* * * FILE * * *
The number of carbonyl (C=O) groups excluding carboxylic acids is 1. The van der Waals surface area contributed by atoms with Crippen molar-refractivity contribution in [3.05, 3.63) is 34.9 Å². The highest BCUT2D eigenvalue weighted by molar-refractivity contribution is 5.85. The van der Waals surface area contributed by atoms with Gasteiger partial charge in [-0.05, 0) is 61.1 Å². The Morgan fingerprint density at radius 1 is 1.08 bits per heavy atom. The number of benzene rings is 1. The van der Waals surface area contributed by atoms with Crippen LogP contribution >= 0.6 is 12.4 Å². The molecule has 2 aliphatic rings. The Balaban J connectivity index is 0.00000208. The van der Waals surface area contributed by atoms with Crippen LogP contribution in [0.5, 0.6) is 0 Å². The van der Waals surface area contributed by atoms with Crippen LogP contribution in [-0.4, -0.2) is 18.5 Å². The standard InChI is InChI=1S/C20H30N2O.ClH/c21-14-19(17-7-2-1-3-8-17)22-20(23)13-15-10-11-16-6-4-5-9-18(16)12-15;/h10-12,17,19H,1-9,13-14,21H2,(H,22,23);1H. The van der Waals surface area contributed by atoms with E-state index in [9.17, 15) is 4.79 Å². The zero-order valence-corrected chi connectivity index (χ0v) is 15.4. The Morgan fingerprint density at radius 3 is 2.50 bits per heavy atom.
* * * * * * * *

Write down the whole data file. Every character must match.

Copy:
The number of carbonyl (C=O) groups excluding carboxylic acids is 1. The van der Waals surface area contributed by atoms with Crippen molar-refractivity contribution in [3.05, 3.63) is 34.9 Å². The highest BCUT2D eigenvalue weighted by molar-refractivity contribution is 5.85. The van der Waals surface area contributed by atoms with Gasteiger partial charge in [-0.05, 0) is 61.1 Å². The Morgan fingerprint density at radius 1 is 1.08 bits per heavy atom. The number of benzene rings is 1. The van der Waals surface area contributed by atoms with Crippen LogP contribution >= 0.6 is 12.4 Å². The molecule has 2 aliphatic rings. The Balaban J connectivity index is 0.00000208. The van der Waals surface area contributed by atoms with Crippen LogP contribution in [0.5, 0.6) is 0 Å². The van der Waals surface area contributed by atoms with Crippen LogP contribution in [-0.4, -0.2) is 18.5 Å². The standard InChI is InChI=1S/C20H30N2O.ClH/c21-14-19(17-7-2-1-3-8-17)22-20(23)13-15-10-11-16-6-4-5-9-18(16)12-15;/h10-12,17,19H,1-9,13-14,21H2,(H,22,23);1H. The van der Waals surface area contributed by atoms with E-state index in [9.17, 15) is 4.79 Å². The zero-order valence-corrected chi connectivity index (χ0v) is 15.4. The Morgan fingerprint density at radius 3 is 2.50 bits per heavy atom.